As we closed out another season of wind-energy experiments on Lake Pepin last Saturday – validating earlier findings that a 19-foot sailboat can fly up and down the lake for months on just just a few cups of gasoline, for getting in and out of the marina – our keel struck something with a great, shaking thud.
This was toward the middle of the lake, and the tip of our swing keel is about 4 feet below the waterline, so whatever we hit was large, hard and near the surface.
Must be the bomber, I said to Sallie, referring to the B-24 Liberator that has lain in the lower portion of the lake for nearly 72 years now. With only the slightest of eye rolls, she directed my attention back to the Minnesota bluffs aglow in October light.
Good call. The bluffs are at their most beautiful this time of year, and though they look fine from any vantage point, I like them best when framed by a bronze mast and silver shrouds.
But the view was making me blue with its reminder of approaching ice. Also, the depth-finder readings were bouncing around more than usual, from 30 feet down to the lower teens, in a way that can’t be explained by any lake map I’ve ever found.
So, yes, I was thinking once again about a dramatic crash on the afternoon of Dec. 15, 1944, and how utterly, and oddly, it has been lost to modern memory.
If one in 200 visitors to this space is familiar with the story I’m about to tell I will be amazed, for in four summers at Pepin Marina I have asked dozens of boaters, anglers and townspeople what they might know about the crash, and exactly zero had even heard of it.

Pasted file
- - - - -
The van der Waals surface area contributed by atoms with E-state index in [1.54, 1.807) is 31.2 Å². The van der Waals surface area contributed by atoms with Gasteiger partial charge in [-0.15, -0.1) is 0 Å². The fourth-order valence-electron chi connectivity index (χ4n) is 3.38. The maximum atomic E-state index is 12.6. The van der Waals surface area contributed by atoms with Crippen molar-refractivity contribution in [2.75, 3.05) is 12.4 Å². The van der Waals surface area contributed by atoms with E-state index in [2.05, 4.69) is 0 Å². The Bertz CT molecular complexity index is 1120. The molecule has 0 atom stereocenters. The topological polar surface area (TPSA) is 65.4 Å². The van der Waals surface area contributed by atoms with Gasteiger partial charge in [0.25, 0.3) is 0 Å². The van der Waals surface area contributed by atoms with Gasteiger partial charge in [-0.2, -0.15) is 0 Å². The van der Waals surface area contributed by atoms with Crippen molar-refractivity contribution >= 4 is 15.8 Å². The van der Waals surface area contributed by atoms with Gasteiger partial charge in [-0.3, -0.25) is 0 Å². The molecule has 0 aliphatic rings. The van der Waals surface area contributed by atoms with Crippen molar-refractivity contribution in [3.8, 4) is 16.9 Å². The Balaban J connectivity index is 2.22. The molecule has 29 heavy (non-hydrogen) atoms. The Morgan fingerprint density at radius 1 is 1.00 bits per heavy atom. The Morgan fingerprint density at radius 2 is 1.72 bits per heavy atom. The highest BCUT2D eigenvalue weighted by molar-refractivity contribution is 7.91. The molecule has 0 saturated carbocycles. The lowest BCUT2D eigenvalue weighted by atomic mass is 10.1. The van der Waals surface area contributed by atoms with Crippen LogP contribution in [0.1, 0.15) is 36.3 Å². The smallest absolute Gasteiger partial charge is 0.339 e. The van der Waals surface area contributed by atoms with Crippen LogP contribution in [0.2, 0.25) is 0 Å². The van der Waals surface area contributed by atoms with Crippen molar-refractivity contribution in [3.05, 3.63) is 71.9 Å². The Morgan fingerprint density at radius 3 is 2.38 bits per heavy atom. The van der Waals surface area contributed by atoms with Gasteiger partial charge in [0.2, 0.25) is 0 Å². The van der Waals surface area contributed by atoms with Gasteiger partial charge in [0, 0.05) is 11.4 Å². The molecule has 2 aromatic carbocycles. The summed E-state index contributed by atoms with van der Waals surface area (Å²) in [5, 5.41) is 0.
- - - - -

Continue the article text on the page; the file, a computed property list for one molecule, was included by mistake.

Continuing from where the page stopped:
But every last one was interested in learning what had happened, so maybe you will be, too.
The B-24 was a four-engine heavy bomber that came into service during World War II, bringing advantages of a high cruising speed, a long range before refueling, and a big capacity for bombs.
It was also somewhat ungainly in flight and especially on takeoff; many crashed as a consequence of failing to gain sufficient airspeed. And it seemed especially vulnerable to flak, as well as fire from other aircraft.
Those are the observations of a South Dakota vet who flew three dozen B-24 missions over Italy in and around December 1944, winning the Distinguished Flying Cross for crash-landing a disabled one safely on an island in the Adriatic.
His name was George S. McGovern, and as he explained in an interview at the Strib editorial board some years ago, the Liberator was known wryly among pilots as the Liquidator because of its faults. It’s kind of hard to forget that when reviewing the War Department’s inquiry into the crash of Aircraft No. 44-49908.
According to the official report, the bomber left St. Paul at 1:39 p.m. on that December Friday for a ferrying flight to Mitchel Field on Long Island, via Kansas City. The first leg would take it to La Crosse, Wisconsin, and the pilot – 25-year-old Capt. Dan D. Mitchell – was assigned to fly at altitudes from 5,000 to 7,000 feet.
The weather was snowy, the ceiling was low, visibility was poor; investigators found that instrument conditions prevailed as the bomber reached Lake Pepin. Captain Mitchell at that point had only 18 hours’ flight time in the first seat, and another six as co-pilot, but only 2½ flying by instruments.
The flight plan he had been given would have brought him to the crash site off the Pepin town pier in 38 minutes but he got there in around 25. Investigators found that “no radio contact had been made to any station, requesting change of altitude, up to the time of crash, when he was observed circling at an altitude less than 1,000 feet.”
There has been speculation that Mitchell, lacking confidence in his instruments or his ability to use them, had simply decided to stay low and follow the river, and on reaching the middle of Lake Pepin was circling to find an airfield where he could make an emergency landing, possibly at Frontenac. But no one really knows.
Investigators first believed that Mitchell and two crew members, Buddy B. Beasley and Edward A. Demski, had tried to parachute out of the plane but later determined that the chutes hadn’t been used.
Witness accounts of the crash
The first report of the crash came at 2:08 p.m. L.W. Potter, a resident of Pepin, gave this statement: